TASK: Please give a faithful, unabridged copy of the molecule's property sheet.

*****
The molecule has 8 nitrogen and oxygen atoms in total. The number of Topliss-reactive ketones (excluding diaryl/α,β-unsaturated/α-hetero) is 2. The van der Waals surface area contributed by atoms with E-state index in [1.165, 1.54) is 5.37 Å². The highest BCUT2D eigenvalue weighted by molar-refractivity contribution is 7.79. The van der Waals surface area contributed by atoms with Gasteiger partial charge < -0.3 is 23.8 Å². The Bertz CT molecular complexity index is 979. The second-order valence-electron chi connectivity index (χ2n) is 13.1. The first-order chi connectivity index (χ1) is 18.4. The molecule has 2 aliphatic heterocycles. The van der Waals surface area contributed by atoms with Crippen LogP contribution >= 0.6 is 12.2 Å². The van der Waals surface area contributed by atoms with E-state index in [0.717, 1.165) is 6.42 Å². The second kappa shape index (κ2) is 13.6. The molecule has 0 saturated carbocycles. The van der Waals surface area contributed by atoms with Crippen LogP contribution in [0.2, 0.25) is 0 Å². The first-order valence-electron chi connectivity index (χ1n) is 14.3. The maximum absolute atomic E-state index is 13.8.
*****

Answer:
The molecule has 8 nitrogen and oxygen atoms in total. The number of Topliss-reactive ketones (excluding diaryl/α,β-unsaturated/α-hetero) is 2. The van der Waals surface area contributed by atoms with E-state index in [1.165, 1.54) is 5.37 Å². The highest BCUT2D eigenvalue weighted by molar-refractivity contribution is 7.79. The van der Waals surface area contributed by atoms with Gasteiger partial charge < -0.3 is 23.8 Å². The Bertz CT molecular complexity index is 979. The second-order valence-electron chi connectivity index (χ2n) is 13.1. The first-order chi connectivity index (χ1) is 18.4. The molecule has 2 aliphatic heterocycles. The van der Waals surface area contributed by atoms with Crippen LogP contribution >= 0.6 is 12.2 Å². The van der Waals surface area contributed by atoms with E-state index in [0.717, 1.165) is 6.42 Å². The second kappa shape index (κ2) is 13.6. The molecule has 0 saturated carbocycles. The van der Waals surface area contributed by atoms with Crippen LogP contribution in [0.2, 0.25) is 0 Å². The first-order valence-electron chi connectivity index (χ1n) is 14.3. The maximum absolute atomic E-state index is 13.8.